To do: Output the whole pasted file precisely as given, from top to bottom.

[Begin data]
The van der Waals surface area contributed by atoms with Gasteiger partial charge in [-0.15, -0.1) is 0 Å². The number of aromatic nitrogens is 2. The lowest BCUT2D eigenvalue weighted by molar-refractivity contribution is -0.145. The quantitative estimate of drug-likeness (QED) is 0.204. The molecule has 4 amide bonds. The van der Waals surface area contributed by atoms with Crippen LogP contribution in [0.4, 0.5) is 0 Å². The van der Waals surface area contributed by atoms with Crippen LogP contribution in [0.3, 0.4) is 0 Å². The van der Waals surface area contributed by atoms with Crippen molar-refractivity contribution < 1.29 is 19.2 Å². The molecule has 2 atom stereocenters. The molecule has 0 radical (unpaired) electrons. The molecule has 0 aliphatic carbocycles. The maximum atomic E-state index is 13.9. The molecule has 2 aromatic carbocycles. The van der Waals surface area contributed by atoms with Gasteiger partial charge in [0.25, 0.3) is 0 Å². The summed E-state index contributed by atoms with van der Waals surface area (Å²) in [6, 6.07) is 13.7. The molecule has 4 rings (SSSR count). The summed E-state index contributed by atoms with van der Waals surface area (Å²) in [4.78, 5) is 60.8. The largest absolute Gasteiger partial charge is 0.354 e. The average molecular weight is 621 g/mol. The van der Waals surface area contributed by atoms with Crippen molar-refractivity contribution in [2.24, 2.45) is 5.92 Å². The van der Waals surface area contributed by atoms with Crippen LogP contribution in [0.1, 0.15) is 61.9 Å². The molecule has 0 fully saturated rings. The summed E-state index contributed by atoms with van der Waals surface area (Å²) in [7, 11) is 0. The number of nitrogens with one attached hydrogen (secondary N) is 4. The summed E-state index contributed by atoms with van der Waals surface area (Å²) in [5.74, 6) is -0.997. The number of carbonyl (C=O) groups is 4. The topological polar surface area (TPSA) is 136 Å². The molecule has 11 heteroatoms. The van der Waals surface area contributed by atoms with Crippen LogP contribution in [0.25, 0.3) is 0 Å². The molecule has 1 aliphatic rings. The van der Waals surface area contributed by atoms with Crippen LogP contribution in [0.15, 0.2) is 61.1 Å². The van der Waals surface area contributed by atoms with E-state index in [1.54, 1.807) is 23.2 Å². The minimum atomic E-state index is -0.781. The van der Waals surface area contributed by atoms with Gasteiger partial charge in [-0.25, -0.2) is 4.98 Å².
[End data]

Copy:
The van der Waals surface area contributed by atoms with Gasteiger partial charge in [-0.15, -0.1) is 0 Å². The number of aromatic nitrogens is 2. The lowest BCUT2D eigenvalue weighted by molar-refractivity contribution is -0.145. The quantitative estimate of drug-likeness (QED) is 0.204. The molecule has 4 amide bonds. The van der Waals surface area contributed by atoms with Crippen LogP contribution in [0.4, 0.5) is 0 Å². The van der Waals surface area contributed by atoms with Crippen LogP contribution in [0.3, 0.4) is 0 Å². The van der Waals surface area contributed by atoms with Crippen molar-refractivity contribution < 1.29 is 19.2 Å². The molecule has 2 atom stereocenters. The molecule has 0 radical (unpaired) electrons. The molecule has 0 aliphatic carbocycles. The maximum atomic E-state index is 13.9. The molecule has 2 aromatic carbocycles. The van der Waals surface area contributed by atoms with Gasteiger partial charge in [0.25, 0.3) is 0 Å². The summed E-state index contributed by atoms with van der Waals surface area (Å²) in [6, 6.07) is 13.7. The molecule has 4 rings (SSSR count). The summed E-state index contributed by atoms with van der Waals surface area (Å²) in [4.78, 5) is 60.8. The largest absolute Gasteiger partial charge is 0.354 e. The average molecular weight is 621 g/mol. The van der Waals surface area contributed by atoms with Crippen molar-refractivity contribution in [2.24, 2.45) is 5.92 Å². The van der Waals surface area contributed by atoms with Crippen LogP contribution in [0.1, 0.15) is 61.9 Å². The molecule has 0 fully saturated rings. The summed E-state index contributed by atoms with van der Waals surface area (Å²) in [7, 11) is 0. The number of nitrogens with one attached hydrogen (secondary N) is 4. The summed E-state index contributed by atoms with van der Waals surface area (Å²) in [5.74, 6) is -0.997. The number of carbonyl (C=O) groups is 4. The topological polar surface area (TPSA) is 136 Å². The molecule has 11 heteroatoms. The van der Waals surface area contributed by atoms with Crippen LogP contribution in [0.25, 0.3) is 0 Å². The molecule has 1 aliphatic rings. The van der Waals surface area contributed by atoms with Crippen LogP contribution in [0.15, 0.2) is 61.1 Å². The van der Waals surface area contributed by atoms with E-state index in [1.54, 1.807) is 23.2 Å². The minimum atomic E-state index is -0.781. The van der Waals surface area contributed by atoms with Gasteiger partial charge in [-0.25, -0.2) is 4.98 Å².